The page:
Man and World 22 (4):471-484 (1989)
AbstractThe analysis of philosophically important themes can depart from two different angles. The first one investigates the various answers that have been given to a certain issue, like that of the problem of knowledge, the justification of theories, the notion of culture, etcetera. These answers are often mutually contradictory which, by the way, facilitates their overview (like the schemes of rationalism-empiricism, justification-discovery, universalism-relativism). A second approach starts from the problems (or: “problematique”) behind the divergent answers (e.g., foundationalism behind both, empiricism and rationalism).In the following sections the issue of discovery is discussed. Here the second line of approach has been followed, not only by making visible a same problematique, but more by trying to set out the common context of the discussion about context of discovery and context of justification. The idea is that this discussion, or better the shift taking place in that discussion, finds its reason in a context in which the distance between traditional methodology and contemporary scientific practice, also between scientific knowledge and the experience of reality has become greater. This is related to the deepening awareness of the cultural context of scientific method. Man and world, scientific method and cultural context are always interacting.From this point of view quite different philosophical approaches show nevertheless similar features pointing to new solutions. A more psychological approach to scientific method (like: Gordon's and Grmek's, even perhaps Gutting's reinterpretation of Popper) and a sociological one (e.g., Barnes, Bloor, and already Durkheim) are opposed to a more logically structured analysis of Nagel, Hempel, and also Popper. Nevertheless the view on the flexibility of scientific method defended along different lines by for instance Achinstein, Bachelard, Hesse, Piaget, Polanyi, Toulmin manifests a certain convergence in those divergent standpoints, the more so since often the cultural context of science is being stressed (e.g., Ladriére, Prigogine, Needham).The miscellany of philosophical orientations, presented in the following sections, can in this way perhaps give profile to deeper tendencies: to relate again scientific method to the context of culture and of human strategy in general. This does not blend, however, the distinction between context of justification and context of discovery. By changing their roles a new overview of this dilemma becomes possible. There is no juxtaposition of both, nor has the one to be absorbed by the other. The conclusion will be that there are still two contexts, but that one is wider, less defined and demarcated from the wider field of daily culture, and that the other is more restricted, functioning as a kind of safetydevice on behalf of the wider strategy of discovery. In such a way discovery is regarded as the wider context of the more restricted context of justification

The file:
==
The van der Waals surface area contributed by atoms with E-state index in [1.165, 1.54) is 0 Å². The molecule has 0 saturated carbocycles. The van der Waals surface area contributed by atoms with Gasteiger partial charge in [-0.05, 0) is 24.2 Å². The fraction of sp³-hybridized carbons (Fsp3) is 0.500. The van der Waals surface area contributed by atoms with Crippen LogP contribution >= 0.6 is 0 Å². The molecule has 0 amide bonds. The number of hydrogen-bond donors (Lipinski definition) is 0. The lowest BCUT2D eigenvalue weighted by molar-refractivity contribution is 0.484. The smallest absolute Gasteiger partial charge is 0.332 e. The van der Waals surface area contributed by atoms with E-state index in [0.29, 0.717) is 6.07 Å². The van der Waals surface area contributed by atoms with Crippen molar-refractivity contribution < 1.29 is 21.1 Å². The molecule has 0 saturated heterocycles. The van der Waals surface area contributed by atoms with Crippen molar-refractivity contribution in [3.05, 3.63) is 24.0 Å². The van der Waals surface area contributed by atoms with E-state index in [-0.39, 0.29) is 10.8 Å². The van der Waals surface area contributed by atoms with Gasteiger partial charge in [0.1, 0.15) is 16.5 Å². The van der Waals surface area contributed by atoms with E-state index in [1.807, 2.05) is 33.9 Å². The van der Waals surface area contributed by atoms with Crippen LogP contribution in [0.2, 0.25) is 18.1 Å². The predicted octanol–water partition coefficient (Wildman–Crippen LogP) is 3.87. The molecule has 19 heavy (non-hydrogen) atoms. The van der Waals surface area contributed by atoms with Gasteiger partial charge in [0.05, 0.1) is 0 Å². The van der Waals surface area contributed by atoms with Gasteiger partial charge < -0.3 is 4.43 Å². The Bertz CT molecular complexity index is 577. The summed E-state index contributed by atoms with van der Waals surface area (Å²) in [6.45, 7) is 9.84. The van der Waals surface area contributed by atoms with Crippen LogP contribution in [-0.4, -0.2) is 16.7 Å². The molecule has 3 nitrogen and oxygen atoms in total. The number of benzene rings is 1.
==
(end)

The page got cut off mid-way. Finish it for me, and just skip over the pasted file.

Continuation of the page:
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Rationality.Charles Taylor - 1982 - In Martin Hollis & Steven Lukes (eds.), Rationality and Relativism. MIT Press. pp. 87--105.